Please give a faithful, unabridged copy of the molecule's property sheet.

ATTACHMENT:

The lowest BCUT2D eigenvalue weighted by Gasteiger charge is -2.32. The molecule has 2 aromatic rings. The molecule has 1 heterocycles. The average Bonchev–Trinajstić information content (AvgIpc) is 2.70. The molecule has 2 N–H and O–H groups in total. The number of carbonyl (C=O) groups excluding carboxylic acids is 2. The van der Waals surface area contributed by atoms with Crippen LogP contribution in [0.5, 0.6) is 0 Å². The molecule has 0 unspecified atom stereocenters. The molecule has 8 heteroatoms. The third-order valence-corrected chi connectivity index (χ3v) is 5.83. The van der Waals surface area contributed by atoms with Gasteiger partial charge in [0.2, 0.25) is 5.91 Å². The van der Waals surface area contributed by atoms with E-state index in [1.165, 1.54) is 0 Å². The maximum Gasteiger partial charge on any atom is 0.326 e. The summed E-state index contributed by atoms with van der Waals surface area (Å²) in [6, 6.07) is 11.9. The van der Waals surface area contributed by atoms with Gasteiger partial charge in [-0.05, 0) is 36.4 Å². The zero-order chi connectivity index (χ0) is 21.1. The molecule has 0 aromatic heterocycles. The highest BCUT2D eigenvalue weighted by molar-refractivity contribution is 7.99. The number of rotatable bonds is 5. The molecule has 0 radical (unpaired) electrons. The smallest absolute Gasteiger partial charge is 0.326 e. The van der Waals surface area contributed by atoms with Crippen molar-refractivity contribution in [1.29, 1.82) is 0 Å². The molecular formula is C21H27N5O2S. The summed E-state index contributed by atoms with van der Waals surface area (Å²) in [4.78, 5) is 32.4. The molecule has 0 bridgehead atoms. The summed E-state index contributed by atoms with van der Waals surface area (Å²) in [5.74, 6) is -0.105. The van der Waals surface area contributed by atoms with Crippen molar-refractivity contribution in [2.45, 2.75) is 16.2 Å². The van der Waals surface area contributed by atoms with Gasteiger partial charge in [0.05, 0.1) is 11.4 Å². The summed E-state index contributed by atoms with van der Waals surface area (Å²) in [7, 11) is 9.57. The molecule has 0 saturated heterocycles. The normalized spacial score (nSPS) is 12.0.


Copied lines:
The lowest BCUT2D eigenvalue weighted by Gasteiger charge is -2.32. The molecule has 2 aromatic rings. The molecule has 1 heterocycles. The average Bonchev–Trinajstić information content (AvgIpc) is 2.70. The molecule has 2 N–H and O–H groups in total. The number of carbonyl (C=O) groups excluding carboxylic acids is 2. The van der Waals surface area contributed by atoms with Crippen LogP contribution in [0.5, 0.6) is 0 Å². The molecule has 0 unspecified atom stereocenters. The molecule has 8 heteroatoms. The third-order valence-corrected chi connectivity index (χ3v) is 5.83. The van der Waals surface area contributed by atoms with Gasteiger partial charge in [0.2, 0.25) is 5.91 Å². The van der Waals surface area contributed by atoms with E-state index in [1.165, 1.54) is 0 Å². The maximum Gasteiger partial charge on any atom is 0.326 e. The summed E-state index contributed by atoms with van der Waals surface area (Å²) in [6, 6.07) is 11.9. The van der Waals surface area contributed by atoms with Gasteiger partial charge in [-0.05, 0) is 36.4 Å². The zero-order chi connectivity index (χ0) is 21.1. The molecule has 0 aromatic heterocycles. The highest BCUT2D eigenvalue weighted by molar-refractivity contribution is 7.99. The number of rotatable bonds is 5. The molecule has 0 radical (unpaired) electrons. The smallest absolute Gasteiger partial charge is 0.326 e. The van der Waals surface area contributed by atoms with Crippen molar-refractivity contribution in [1.29, 1.82) is 0 Å². The molecular formula is C21H27N5O2S. The summed E-state index contributed by atoms with van der Waals surface area (Å²) in [4.78, 5) is 32.4. The molecule has 0 bridgehead atoms. The summed E-state index contributed by atoms with van der Waals surface area (Å²) in [5.74, 6) is -0.105. The van der Waals surface area contributed by atoms with Crippen molar-refractivity contribution in [2.45, 2.75) is 16.2 Å². The van der Waals surface area contributed by atoms with Gasteiger partial charge in [0.05, 0.1) is 11.4 Å². The summed E-state index contributed by atoms with van der Waals surface area (Å²) in [7, 11) is 9.57. The molecule has 0 saturated heterocycles. The normalized spacial score (nSPS) is 12.0.